Extending Virtualization

By Peter Galli  |  Posted 2008-01-21 Print this article Print


Orecklin said it is too early to discuss exactly how Calista's technology will find its way into Microsoft presentation and desktop virtualization products, but said Microsoft thinks of this as a platform technology and wants to ensure it makes virtualization as ubiquitous and available as possible, consistent with its overall strategy.

Orecklin did say that Microsoft intends to use Calista technologies to extend what it's doing on the terminal services side to the VDI side; according to Orecklin, Hyper-V and System Center will operate at the data center level, while the tools from Calista combined with the Xen desktop will act as a connection broker and also provide some of the key pieces allowing customers to manage the client virtual machines.

While there might not always be T-1-type connectivity between all the instances, Calista's technology will make that experience as rich as if it were working locally on the machine. According to Boettcher, the technology uses software-based compression, codecs and network optimization capabilities, meaning no additional hardware will be required.

Peter Galli has been a financial/technology reporter for 12 years at leading publications in South Africa, the UK and the US. He has been Investment Editor of South Africa's Business Day Newspaper, the sister publication of the Financial Times of London.

He was also Group Financial Communications Manager for First National Bank, the second largest banking group in South Africa before moving on to become Executive News Editor of Business Report, the largest daily financial newspaper in South Africa, owned by the global Independent Newspapers group.

He was responsible for a national reporting team of 20 based in four bureaus. He also edited and contributed to its weekly technology page, and launched a financial and technology radio service supplying daily news bulletins to the national broadcaster, the South African Broadcasting Corporation, which were then distributed to some 50 radio stations across the country.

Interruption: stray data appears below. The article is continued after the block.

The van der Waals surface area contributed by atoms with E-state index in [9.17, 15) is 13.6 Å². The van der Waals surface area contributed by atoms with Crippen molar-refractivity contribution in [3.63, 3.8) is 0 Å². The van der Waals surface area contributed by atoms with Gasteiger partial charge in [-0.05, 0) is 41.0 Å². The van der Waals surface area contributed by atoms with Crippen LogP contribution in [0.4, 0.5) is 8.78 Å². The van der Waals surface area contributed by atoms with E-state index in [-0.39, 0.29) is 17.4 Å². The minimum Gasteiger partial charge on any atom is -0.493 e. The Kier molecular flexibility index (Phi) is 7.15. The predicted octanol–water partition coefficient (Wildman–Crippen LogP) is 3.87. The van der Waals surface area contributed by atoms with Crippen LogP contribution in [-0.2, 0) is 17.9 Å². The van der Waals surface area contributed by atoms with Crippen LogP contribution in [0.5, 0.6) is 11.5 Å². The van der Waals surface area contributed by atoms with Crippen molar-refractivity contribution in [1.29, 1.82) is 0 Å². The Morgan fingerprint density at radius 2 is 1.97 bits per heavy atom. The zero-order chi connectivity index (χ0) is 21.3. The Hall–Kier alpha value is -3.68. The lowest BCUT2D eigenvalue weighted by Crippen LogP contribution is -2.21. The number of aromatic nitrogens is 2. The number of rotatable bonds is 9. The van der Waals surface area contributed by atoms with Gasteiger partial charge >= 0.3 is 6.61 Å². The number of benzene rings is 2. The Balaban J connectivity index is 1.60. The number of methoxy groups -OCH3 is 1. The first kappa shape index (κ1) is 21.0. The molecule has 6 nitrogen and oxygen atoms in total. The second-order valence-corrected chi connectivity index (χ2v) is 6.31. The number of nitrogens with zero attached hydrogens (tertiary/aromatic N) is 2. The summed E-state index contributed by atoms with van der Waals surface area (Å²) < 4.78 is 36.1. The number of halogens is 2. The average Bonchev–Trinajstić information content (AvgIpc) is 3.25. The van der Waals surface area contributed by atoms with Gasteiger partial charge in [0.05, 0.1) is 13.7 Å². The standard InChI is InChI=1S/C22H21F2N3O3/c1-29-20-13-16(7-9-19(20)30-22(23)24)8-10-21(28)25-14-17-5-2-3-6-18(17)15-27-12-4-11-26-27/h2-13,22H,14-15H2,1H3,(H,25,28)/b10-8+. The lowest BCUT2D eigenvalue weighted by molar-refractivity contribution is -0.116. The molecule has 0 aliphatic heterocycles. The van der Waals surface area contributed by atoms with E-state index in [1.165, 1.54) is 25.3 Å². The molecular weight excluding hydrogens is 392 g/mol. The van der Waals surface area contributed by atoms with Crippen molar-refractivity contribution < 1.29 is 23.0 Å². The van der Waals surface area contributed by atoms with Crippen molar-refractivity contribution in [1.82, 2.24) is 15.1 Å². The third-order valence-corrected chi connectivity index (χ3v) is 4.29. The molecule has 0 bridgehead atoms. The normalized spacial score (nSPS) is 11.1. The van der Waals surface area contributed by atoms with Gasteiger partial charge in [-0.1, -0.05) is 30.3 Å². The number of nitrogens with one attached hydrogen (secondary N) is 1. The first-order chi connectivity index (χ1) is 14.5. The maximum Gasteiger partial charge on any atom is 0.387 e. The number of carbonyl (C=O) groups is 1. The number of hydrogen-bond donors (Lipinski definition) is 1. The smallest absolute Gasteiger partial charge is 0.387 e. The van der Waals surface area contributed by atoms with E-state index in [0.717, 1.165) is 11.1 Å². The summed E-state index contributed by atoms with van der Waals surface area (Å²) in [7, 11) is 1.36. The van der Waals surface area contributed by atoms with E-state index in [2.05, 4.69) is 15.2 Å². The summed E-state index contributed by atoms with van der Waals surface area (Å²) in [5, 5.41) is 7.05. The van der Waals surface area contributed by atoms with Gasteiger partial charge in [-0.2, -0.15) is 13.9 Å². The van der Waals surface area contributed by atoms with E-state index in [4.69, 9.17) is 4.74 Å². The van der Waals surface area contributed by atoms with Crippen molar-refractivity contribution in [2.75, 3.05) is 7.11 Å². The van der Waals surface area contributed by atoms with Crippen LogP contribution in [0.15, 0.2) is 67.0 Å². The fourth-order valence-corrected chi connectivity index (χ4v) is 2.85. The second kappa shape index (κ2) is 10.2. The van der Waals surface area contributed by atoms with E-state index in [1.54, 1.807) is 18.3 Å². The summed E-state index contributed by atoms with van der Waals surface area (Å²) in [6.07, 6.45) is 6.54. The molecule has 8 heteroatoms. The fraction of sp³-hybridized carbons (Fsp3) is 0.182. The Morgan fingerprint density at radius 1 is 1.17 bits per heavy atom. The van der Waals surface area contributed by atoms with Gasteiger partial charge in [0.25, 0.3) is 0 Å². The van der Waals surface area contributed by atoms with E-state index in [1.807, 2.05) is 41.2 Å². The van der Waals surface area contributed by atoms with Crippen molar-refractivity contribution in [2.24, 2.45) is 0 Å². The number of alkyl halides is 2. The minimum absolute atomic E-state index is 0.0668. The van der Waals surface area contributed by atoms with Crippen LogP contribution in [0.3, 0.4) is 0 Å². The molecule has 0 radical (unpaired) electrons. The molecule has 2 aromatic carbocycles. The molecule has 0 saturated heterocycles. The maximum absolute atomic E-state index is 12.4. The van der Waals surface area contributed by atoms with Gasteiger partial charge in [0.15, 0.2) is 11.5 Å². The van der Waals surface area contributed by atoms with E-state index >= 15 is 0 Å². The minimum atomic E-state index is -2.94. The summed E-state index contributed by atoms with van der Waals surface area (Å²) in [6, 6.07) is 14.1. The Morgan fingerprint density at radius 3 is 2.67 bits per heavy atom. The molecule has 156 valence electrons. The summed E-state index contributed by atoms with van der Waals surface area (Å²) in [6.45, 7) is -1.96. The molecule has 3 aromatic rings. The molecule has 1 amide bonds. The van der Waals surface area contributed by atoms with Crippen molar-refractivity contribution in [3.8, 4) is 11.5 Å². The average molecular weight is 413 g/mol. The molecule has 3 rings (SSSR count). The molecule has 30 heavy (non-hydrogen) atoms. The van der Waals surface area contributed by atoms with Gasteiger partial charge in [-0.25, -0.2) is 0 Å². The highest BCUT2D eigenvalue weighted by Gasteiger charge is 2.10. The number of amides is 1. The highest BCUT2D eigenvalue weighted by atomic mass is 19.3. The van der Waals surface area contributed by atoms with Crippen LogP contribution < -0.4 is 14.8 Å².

He was then transferred to San Francisco as Business Report's U.S. Correspondent to cover Silicon Valley, trade and finance between the US, Europe and emerging markets like South Africa. After serving that role for more than two years, he joined eWeek as a Senior Editor, covering software platforms in August 2000.

He has comprehensively covered Microsoft and its Windows and .Net platforms, as well as the many legal challenges it has faced. He has also focused on Sun Microsystems and its Solaris operating environment, Java and Unix offerings. He covers developments in the open source community, particularly around the Linux kernel and the effects it will have on the enterprise.

He has written extensively about new products for the Linux and Unix platforms, the development of open standards and critically looked at the potential Linux has to offer an alternative operating system and platform to Windows, .Net and Unix-based solutions like Solaris.

His interviews with senior industry executives include Microsoft CEO Steve Ballmer, Linus Torvalds, the original developer of the Linux operating system, Sun CEO Scot McNealy, and Bill Zeitler, a senior vice president at IBM.

For numerous examples of his writing you can search under his name at the eWEEK Website at www.eweek.com.


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